MR SMITH GOES TO WASHINGTON – FRANK CAPRA
Capra also used theatrical devices which keep the audience involved for more than iwo hours. Capra had a talent for humor which he developed while working as a gag writer for Mack Sennett and Harry Langdon. Jokes, however, are not funny unless they move, so Capra skillfully utilized montage and juxtaposition, while verbally augmenting the effect by forcing his actors to speak their lines twenty percent faster than was their natural inclination.
All these effects, however, add up to more than simply an enjoyable two hours. Capra is, perhaps above all, a social critic and a utopian idealist. As Mr. Smith’s first name, Jefferson, indicates, Capra is in a long line of Jeffersonian idealists. He believes in an agrarian society of self-sufficient individuals who discover the principles of democracy in the simple freedoms of rural life. Thus, in all Capra’s films it is the country “rube” who eventually embarrasses the forces of the Hamiltonian centralization of power such as Senator Paine and Boss Taylor.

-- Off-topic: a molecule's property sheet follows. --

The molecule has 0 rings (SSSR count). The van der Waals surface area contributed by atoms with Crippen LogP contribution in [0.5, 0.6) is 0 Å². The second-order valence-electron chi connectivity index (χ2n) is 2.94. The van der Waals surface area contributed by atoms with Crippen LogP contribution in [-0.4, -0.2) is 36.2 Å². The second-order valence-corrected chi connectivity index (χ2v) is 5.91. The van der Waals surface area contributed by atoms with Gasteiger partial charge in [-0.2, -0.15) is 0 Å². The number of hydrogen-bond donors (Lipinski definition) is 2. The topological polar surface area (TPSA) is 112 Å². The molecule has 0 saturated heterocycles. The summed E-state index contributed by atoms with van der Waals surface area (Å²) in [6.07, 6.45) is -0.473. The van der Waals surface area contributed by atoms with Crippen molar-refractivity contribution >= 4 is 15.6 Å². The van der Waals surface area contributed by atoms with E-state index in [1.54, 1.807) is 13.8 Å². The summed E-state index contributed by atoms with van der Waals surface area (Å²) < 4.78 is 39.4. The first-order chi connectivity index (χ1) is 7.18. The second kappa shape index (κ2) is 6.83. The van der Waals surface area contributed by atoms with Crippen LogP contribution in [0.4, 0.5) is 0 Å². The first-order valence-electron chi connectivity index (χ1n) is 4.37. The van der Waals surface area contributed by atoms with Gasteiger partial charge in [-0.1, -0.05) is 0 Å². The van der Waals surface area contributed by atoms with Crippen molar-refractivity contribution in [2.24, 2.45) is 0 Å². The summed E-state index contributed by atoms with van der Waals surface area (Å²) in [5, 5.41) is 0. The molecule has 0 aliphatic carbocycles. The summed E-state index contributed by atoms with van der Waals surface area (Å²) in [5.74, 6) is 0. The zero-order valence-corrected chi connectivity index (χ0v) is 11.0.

Because Mr. Smith Goes to Washington was released just after the Nazi invasion of Poland, many powerful individuals in the industry and in politics felt the film’s images of social corruption might be misused by the Axis. The other Hollywood studios were so alarmed that they offered Columbia $2,000,000 to “can” the film. Senior Ambassador Joseph P. Kennedy urged that the film not be released in Europe because it would “destroy . . . morale.” Luckily, at Capra’s insistence, the film was distributed and became, for the Allies, an image of the success of freedom over oppression. Thus, in occupied France one theater chose to show Mr. Smith Goes to Washington for thirty days straight before the film was barred by Nazi control.
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